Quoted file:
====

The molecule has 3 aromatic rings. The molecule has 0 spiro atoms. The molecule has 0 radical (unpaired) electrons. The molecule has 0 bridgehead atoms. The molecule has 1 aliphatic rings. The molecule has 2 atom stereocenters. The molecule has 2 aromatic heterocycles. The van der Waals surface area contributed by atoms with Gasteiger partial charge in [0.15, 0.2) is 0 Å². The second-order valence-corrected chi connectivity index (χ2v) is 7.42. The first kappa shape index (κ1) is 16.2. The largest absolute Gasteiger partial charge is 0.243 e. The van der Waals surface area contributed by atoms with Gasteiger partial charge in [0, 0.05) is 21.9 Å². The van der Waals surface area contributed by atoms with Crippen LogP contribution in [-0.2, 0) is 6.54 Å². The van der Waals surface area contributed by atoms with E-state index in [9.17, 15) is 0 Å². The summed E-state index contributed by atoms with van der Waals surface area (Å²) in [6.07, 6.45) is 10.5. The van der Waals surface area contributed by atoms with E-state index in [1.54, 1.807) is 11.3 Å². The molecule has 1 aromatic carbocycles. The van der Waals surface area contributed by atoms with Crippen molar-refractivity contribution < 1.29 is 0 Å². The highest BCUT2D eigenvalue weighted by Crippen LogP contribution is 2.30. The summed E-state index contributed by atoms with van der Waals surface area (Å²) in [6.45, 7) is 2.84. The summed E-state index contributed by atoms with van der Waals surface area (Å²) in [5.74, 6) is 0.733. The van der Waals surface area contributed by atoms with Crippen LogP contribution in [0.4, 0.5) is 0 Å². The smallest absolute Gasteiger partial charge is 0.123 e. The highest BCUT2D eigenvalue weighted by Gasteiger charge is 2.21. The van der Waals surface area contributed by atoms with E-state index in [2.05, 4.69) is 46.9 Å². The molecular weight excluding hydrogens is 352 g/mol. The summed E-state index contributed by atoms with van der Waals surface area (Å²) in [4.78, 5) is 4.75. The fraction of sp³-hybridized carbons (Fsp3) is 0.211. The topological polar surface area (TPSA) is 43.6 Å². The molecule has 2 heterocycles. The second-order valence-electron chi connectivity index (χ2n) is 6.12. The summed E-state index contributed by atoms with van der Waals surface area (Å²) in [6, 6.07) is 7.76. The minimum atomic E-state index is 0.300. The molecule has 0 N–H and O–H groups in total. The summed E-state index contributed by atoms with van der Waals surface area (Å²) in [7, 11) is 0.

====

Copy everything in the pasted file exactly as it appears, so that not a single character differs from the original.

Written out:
The molecule has 3 aromatic rings. The molecule has 0 spiro atoms. The molecule has 0 radical (unpaired) electrons. The molecule has 0 bridgehead atoms. The molecule has 1 aliphatic rings. The molecule has 2 atom stereocenters. The molecule has 2 aromatic heterocycles. The van der Waals surface area contributed by atoms with Gasteiger partial charge in [0.15, 0.2) is 0 Å². The second-order valence-corrected chi connectivity index (χ2v) is 7.42. The first kappa shape index (κ1) is 16.2. The largest absolute Gasteiger partial charge is 0.243 e. The van der Waals surface area contributed by atoms with Gasteiger partial charge in [0, 0.05) is 21.9 Å². The van der Waals surface area contributed by atoms with Crippen LogP contribution in [-0.2, 0) is 6.54 Å². The van der Waals surface area contributed by atoms with E-state index in [9.17, 15) is 0 Å². The summed E-state index contributed by atoms with van der Waals surface area (Å²) in [6.07, 6.45) is 10.5. The van der Waals surface area contributed by atoms with E-state index in [1.54, 1.807) is 11.3 Å². The molecule has 1 aromatic carbocycles. The van der Waals surface area contributed by atoms with Crippen molar-refractivity contribution < 1.29 is 0 Å². The highest BCUT2D eigenvalue weighted by Crippen LogP contribution is 2.30. The summed E-state index contributed by atoms with van der Waals surface area (Å²) in [6.45, 7) is 2.84. The summed E-state index contributed by atoms with van der Waals surface area (Å²) in [5.74, 6) is 0.733. The van der Waals surface area contributed by atoms with Crippen LogP contribution in [0.4, 0.5) is 0 Å². The smallest absolute Gasteiger partial charge is 0.123 e. The highest BCUT2D eigenvalue weighted by Gasteiger charge is 2.21. The van der Waals surface area contributed by atoms with E-state index in [2.05, 4.69) is 46.9 Å². The molecular weight excluding hydrogens is 352 g/mol. The summed E-state index contributed by atoms with van der Waals surface area (Å²) in [4.78, 5) is 4.75. The fraction of sp³-hybridized carbons (Fsp3) is 0.211. The topological polar surface area (TPSA) is 43.6 Å². The molecule has 2 heterocycles. The second-order valence-electron chi connectivity index (χ2n) is 6.12. The summed E-state index contributed by atoms with van der Waals surface area (Å²) in [6, 6.07) is 7.76. The minimum atomic E-state index is 0.300. The molecule has 0 N–H and O–H groups in total. The summed E-state index contributed by atoms with van der Waals surface area (Å²) in [7, 11) is 0.